So, as Time Magazine calls him, the grand old hermit crab of American letters has passed away, at 91.
His total published literary output in paperback form could be tucked into your back pocket. A few short stories, a short novel -- most notably Franny and Zooey, and The Catcher in the Rye. If you are a man of a certain age and read it at the right time, Catcher spoke to you, and it has been required reading in hundreds of college courses for fifty years. That book alone supported him comfortably most of his life.
He hated the limelight that Catcher shined his way. So he pretty much disappeared from the stage, as a writer, and as a visible public figure, in 1963.
Nine or ten years into his self-imposed exile, his marriage over, the children with their mother, he invited a young writer, Joyce Maynard, with whom he had been exchanging letters, to move in with him. Maynard, eighteen, a budding writer already published, dropped out of Yale to do so.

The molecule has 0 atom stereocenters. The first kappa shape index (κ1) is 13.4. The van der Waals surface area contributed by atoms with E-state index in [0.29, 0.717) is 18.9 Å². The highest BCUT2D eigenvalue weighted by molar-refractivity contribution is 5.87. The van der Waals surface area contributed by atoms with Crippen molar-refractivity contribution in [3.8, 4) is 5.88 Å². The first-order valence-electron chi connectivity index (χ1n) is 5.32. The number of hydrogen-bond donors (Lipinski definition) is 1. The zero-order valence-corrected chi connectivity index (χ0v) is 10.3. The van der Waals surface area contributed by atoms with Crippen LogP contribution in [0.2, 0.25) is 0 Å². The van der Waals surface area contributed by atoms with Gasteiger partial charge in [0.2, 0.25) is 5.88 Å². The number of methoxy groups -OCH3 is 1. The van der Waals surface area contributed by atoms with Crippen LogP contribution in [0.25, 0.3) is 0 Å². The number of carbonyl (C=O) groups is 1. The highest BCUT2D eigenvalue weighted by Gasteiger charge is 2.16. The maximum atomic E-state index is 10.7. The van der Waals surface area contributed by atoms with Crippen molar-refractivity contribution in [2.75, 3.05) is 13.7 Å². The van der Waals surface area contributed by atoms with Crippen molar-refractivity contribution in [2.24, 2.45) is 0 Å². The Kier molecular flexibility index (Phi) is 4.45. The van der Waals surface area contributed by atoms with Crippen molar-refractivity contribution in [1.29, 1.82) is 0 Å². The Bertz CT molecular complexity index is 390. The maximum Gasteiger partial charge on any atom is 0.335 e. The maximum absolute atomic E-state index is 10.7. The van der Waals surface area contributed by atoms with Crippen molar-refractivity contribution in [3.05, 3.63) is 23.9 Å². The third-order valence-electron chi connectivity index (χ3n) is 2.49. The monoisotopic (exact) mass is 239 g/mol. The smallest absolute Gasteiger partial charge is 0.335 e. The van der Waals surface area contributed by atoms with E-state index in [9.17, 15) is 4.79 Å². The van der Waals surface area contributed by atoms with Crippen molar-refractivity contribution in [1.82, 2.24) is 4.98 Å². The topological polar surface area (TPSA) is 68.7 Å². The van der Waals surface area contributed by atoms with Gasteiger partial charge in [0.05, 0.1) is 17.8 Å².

The relationship foundered quickly.
Twenty-five years later, Maynard wrote a book, At Home In the World, in which she talks about her time with Salinger. She says that she remained chaste for the ten months she lived there. Well. If you don't count oral sex, which was her preference, as the idea of coitus terrified her.
According to Maynard, as she started into her own writing career, Salinger became unhappy with her for selling out -- and booted her. Other versions of this indicated that he thought she was sloppy, read nothing but TV Guide, and wanted children -- and he didn't. How she expected to get pregnant without sexual intercourse ... ?
I digress. The juicy details are always more fun ...
Um. Maynard only elected to write about their relationship, she says, when she discovered that Salinger had been writing to other young women as he had her. (When her memoir came out, she auctioned off Salinger's letters to her, for $156,500. They were bought by a software developed who supposedly gave them back to Salinger.)
Salinger believed in homeopathic medicine and liked lamb, slow-cooked over low heat ...
Adios, Jerome David. We hardly knew ye ...